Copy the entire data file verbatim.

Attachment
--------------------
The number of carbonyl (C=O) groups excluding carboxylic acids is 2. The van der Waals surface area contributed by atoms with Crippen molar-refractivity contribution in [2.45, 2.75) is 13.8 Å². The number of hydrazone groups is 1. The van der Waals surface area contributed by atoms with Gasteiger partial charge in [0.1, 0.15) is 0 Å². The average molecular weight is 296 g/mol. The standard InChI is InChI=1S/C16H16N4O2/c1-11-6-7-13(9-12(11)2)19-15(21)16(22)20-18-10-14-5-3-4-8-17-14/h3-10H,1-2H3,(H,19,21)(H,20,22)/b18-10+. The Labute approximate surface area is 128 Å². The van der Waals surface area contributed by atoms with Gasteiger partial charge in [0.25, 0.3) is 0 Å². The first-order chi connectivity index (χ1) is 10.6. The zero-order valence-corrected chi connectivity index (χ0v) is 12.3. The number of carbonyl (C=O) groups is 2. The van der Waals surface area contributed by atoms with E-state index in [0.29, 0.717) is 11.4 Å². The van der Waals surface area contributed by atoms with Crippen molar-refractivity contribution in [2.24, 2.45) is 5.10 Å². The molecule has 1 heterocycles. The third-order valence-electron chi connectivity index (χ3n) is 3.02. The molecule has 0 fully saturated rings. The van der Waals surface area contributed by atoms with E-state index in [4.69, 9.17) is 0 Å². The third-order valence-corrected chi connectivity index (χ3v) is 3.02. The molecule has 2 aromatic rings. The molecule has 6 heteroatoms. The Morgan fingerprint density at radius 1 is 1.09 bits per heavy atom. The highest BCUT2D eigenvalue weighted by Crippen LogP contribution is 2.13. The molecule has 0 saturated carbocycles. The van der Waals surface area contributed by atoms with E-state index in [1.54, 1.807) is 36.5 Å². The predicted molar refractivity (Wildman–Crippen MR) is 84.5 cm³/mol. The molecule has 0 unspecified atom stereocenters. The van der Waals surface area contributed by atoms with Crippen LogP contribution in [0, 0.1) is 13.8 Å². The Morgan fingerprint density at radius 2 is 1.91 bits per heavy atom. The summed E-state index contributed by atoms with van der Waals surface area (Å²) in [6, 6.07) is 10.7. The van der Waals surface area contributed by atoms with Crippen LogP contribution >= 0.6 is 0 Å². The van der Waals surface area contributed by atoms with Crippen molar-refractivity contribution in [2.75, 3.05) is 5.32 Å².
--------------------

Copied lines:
The number of carbonyl (C=O) groups excluding carboxylic acids is 2. The van der Waals surface area contributed by atoms with Crippen molar-refractivity contribution in [2.45, 2.75) is 13.8 Å². The number of hydrazone groups is 1. The van der Waals surface area contributed by atoms with Gasteiger partial charge in [0.1, 0.15) is 0 Å². The average molecular weight is 296 g/mol. The standard InChI is InChI=1S/C16H16N4O2/c1-11-6-7-13(9-12(11)2)19-15(21)16(22)20-18-10-14-5-3-4-8-17-14/h3-10H,1-2H3,(H,19,21)(H,20,22)/b18-10+. The Labute approximate surface area is 128 Å². The van der Waals surface area contributed by atoms with Gasteiger partial charge in [0.25, 0.3) is 0 Å². The first-order chi connectivity index (χ1) is 10.6. The zero-order valence-corrected chi connectivity index (χ0v) is 12.3. The number of carbonyl (C=O) groups is 2. The van der Waals surface area contributed by atoms with E-state index in [0.29, 0.717) is 11.4 Å². The van der Waals surface area contributed by atoms with Crippen molar-refractivity contribution in [2.24, 2.45) is 5.10 Å². The molecule has 1 heterocycles. The third-order valence-electron chi connectivity index (χ3n) is 3.02. The molecule has 0 fully saturated rings. The van der Waals surface area contributed by atoms with E-state index in [4.69, 9.17) is 0 Å². The third-order valence-corrected chi connectivity index (χ3v) is 3.02. The molecule has 2 aromatic rings. The molecule has 6 heteroatoms. The Morgan fingerprint density at radius 1 is 1.09 bits per heavy atom. The highest BCUT2D eigenvalue weighted by Crippen LogP contribution is 2.13. The molecule has 0 saturated carbocycles. The van der Waals surface area contributed by atoms with E-state index in [1.54, 1.807) is 36.5 Å². The predicted molar refractivity (Wildman–Crippen MR) is 84.5 cm³/mol. The molecule has 0 unspecified atom stereocenters. The van der Waals surface area contributed by atoms with Crippen LogP contribution in [0, 0.1) is 13.8 Å². The Morgan fingerprint density at radius 2 is 1.91 bits per heavy atom. The summed E-state index contributed by atoms with van der Waals surface area (Å²) in [6, 6.07) is 10.7. The van der Waals surface area contributed by atoms with Crippen LogP contribution >= 0.6 is 0 Å². The van der Waals surface area contributed by atoms with Crippen molar-refractivity contribution in [2.75, 3.05) is 5.32 Å².